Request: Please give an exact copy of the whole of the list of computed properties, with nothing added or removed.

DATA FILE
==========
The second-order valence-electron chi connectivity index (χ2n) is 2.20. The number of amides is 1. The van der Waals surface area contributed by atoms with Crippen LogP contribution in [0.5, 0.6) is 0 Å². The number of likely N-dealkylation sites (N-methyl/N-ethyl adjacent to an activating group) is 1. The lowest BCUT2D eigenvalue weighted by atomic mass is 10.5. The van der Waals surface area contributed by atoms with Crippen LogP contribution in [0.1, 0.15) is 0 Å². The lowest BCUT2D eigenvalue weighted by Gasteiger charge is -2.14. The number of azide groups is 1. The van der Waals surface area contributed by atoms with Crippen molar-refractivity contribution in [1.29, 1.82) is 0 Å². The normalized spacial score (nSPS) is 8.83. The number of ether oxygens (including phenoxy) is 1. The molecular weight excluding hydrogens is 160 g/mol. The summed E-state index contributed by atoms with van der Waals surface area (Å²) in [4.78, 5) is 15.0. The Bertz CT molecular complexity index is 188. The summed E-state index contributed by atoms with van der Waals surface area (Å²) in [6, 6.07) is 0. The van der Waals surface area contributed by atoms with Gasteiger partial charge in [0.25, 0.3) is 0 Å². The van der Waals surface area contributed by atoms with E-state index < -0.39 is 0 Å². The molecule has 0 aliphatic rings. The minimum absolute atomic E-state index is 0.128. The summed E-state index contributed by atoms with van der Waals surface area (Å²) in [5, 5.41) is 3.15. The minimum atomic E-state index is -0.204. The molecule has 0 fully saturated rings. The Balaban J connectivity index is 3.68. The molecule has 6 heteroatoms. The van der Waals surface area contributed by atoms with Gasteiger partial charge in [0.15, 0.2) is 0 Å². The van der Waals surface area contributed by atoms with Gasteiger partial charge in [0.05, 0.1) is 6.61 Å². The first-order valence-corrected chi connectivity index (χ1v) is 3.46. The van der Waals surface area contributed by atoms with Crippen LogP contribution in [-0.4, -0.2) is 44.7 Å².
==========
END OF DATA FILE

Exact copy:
The second-order valence-electron chi connectivity index (χ2n) is 2.20. The number of amides is 1. The van der Waals surface area contributed by atoms with Crippen LogP contribution in [0.5, 0.6) is 0 Å². The number of likely N-dealkylation sites (N-methyl/N-ethyl adjacent to an activating group) is 1. The lowest BCUT2D eigenvalue weighted by atomic mass is 10.5. The van der Waals surface area contributed by atoms with Crippen LogP contribution in [0.1, 0.15) is 0 Å². The lowest BCUT2D eigenvalue weighted by Gasteiger charge is -2.14. The number of azide groups is 1. The van der Waals surface area contributed by atoms with Crippen molar-refractivity contribution in [1.29, 1.82) is 0 Å². The normalized spacial score (nSPS) is 8.83. The number of ether oxygens (including phenoxy) is 1. The molecular weight excluding hydrogens is 160 g/mol. The summed E-state index contributed by atoms with van der Waals surface area (Å²) in [4.78, 5) is 15.0. The Bertz CT molecular complexity index is 188. The summed E-state index contributed by atoms with van der Waals surface area (Å²) in [6, 6.07) is 0. The van der Waals surface area contributed by atoms with Gasteiger partial charge in [0.25, 0.3) is 0 Å². The van der Waals surface area contributed by atoms with E-state index < -0.39 is 0 Å². The molecule has 0 aliphatic rings. The minimum absolute atomic E-state index is 0.128. The summed E-state index contributed by atoms with van der Waals surface area (Å²) in [5, 5.41) is 3.15. The minimum atomic E-state index is -0.204. The molecule has 0 fully saturated rings. The Balaban J connectivity index is 3.68. The molecule has 6 heteroatoms. The van der Waals surface area contributed by atoms with Gasteiger partial charge in [0.15, 0.2) is 0 Å². The van der Waals surface area contributed by atoms with Gasteiger partial charge in [0.05, 0.1) is 6.61 Å². The first-order valence-corrected chi connectivity index (χ1v) is 3.46. The van der Waals surface area contributed by atoms with Crippen LogP contribution in [-0.4, -0.2) is 44.7 Å².